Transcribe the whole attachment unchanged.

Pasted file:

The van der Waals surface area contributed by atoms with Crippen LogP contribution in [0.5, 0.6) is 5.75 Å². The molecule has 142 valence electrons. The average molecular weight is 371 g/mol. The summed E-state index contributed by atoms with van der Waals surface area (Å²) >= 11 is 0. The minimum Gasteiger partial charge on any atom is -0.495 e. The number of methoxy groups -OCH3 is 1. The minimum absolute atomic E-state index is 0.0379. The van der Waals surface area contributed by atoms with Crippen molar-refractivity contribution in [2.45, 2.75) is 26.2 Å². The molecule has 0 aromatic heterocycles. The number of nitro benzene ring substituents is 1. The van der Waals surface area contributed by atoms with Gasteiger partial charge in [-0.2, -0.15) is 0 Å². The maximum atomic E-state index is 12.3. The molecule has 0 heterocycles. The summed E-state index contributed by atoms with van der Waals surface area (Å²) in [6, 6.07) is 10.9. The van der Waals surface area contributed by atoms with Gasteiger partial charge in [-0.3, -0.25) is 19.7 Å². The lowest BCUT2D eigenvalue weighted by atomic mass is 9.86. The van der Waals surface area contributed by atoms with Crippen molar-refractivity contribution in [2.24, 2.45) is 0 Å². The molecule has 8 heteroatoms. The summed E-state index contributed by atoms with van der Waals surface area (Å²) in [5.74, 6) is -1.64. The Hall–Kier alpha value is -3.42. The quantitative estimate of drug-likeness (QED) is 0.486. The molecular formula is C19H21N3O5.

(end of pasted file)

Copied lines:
The van der Waals surface area contributed by atoms with Crippen LogP contribution in [0.5, 0.6) is 5.75 Å². The molecule has 142 valence electrons. The average molecular weight is 371 g/mol. The summed E-state index contributed by atoms with van der Waals surface area (Å²) >= 11 is 0. The minimum Gasteiger partial charge on any atom is -0.495 e. The number of methoxy groups -OCH3 is 1. The minimum absolute atomic E-state index is 0.0379. The van der Waals surface area contributed by atoms with Crippen molar-refractivity contribution in [2.45, 2.75) is 26.2 Å². The molecule has 0 aromatic heterocycles. The number of nitro benzene ring substituents is 1. The van der Waals surface area contributed by atoms with Gasteiger partial charge in [-0.2, -0.15) is 0 Å². The maximum atomic E-state index is 12.3. The molecule has 0 heterocycles. The summed E-state index contributed by atoms with van der Waals surface area (Å²) in [6, 6.07) is 10.9. The van der Waals surface area contributed by atoms with Gasteiger partial charge in [-0.3, -0.25) is 19.7 Å². The lowest BCUT2D eigenvalue weighted by atomic mass is 9.86. The van der Waals surface area contributed by atoms with Crippen molar-refractivity contribution in [2.24, 2.45) is 0 Å². The molecule has 8 heteroatoms. The summed E-state index contributed by atoms with van der Waals surface area (Å²) in [5.74, 6) is -1.64. The Hall–Kier alpha value is -3.42. The quantitative estimate of drug-likeness (QED) is 0.486. The molecular formula is C19H21N3O5.